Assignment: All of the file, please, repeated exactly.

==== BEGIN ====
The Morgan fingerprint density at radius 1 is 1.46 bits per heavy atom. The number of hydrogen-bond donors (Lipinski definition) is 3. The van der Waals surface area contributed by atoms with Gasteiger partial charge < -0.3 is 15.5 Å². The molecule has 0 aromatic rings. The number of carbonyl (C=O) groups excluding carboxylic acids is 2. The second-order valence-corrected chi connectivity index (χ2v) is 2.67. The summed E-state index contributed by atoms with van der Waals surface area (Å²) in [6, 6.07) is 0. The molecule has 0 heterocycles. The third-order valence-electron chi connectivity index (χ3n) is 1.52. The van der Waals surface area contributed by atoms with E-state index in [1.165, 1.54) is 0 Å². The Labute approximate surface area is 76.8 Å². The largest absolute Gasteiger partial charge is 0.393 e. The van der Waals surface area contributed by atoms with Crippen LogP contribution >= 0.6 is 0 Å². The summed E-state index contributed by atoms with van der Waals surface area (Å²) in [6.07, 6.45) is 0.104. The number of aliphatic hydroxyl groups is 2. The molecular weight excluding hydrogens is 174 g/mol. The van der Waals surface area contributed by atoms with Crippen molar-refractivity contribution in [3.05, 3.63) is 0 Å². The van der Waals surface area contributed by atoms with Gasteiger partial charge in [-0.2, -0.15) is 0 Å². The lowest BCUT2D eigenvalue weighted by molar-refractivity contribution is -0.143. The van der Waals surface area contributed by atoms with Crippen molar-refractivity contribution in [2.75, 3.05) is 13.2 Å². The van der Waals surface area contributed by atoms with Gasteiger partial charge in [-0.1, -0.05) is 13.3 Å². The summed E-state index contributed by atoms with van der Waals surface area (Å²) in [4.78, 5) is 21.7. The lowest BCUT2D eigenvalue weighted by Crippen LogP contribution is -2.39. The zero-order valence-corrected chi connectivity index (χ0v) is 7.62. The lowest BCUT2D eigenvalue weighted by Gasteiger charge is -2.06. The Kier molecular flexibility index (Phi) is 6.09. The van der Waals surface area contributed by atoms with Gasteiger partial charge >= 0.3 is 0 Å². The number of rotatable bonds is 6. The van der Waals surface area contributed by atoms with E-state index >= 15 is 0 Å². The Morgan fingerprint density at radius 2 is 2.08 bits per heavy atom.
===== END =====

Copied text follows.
The Morgan fingerprint density at radius 1 is 1.46 bits per heavy atom. The number of hydrogen-bond donors (Lipinski definition) is 3. The van der Waals surface area contributed by atoms with Gasteiger partial charge < -0.3 is 15.5 Å². The molecule has 0 aromatic rings. The number of carbonyl (C=O) groups excluding carboxylic acids is 2. The second-order valence-corrected chi connectivity index (χ2v) is 2.67. The summed E-state index contributed by atoms with van der Waals surface area (Å²) in [6, 6.07) is 0. The molecule has 0 heterocycles. The third-order valence-electron chi connectivity index (χ3n) is 1.52. The van der Waals surface area contributed by atoms with E-state index in [1.165, 1.54) is 0 Å². The Labute approximate surface area is 76.8 Å². The largest absolute Gasteiger partial charge is 0.393 e. The van der Waals surface area contributed by atoms with Crippen LogP contribution >= 0.6 is 0 Å². The summed E-state index contributed by atoms with van der Waals surface area (Å²) in [6.07, 6.45) is 0.104. The number of aliphatic hydroxyl groups is 2. The molecular weight excluding hydrogens is 174 g/mol. The van der Waals surface area contributed by atoms with Crippen molar-refractivity contribution in [3.05, 3.63) is 0 Å². The van der Waals surface area contributed by atoms with Gasteiger partial charge in [-0.2, -0.15) is 0 Å². The lowest BCUT2D eigenvalue weighted by molar-refractivity contribution is -0.143. The van der Waals surface area contributed by atoms with Crippen molar-refractivity contribution in [2.75, 3.05) is 13.2 Å². The van der Waals surface area contributed by atoms with Gasteiger partial charge in [-0.1, -0.05) is 13.3 Å². The summed E-state index contributed by atoms with van der Waals surface area (Å²) in [4.78, 5) is 21.7. The lowest BCUT2D eigenvalue weighted by Crippen LogP contribution is -2.39. The zero-order valence-corrected chi connectivity index (χ0v) is 7.62. The lowest BCUT2D eigenvalue weighted by Gasteiger charge is -2.06. The Kier molecular flexibility index (Phi) is 6.09. The van der Waals surface area contributed by atoms with Gasteiger partial charge >= 0.3 is 0 Å². The number of rotatable bonds is 6. The van der Waals surface area contributed by atoms with E-state index >= 15 is 0 Å². The Morgan fingerprint density at radius 2 is 2.08 bits per heavy atom.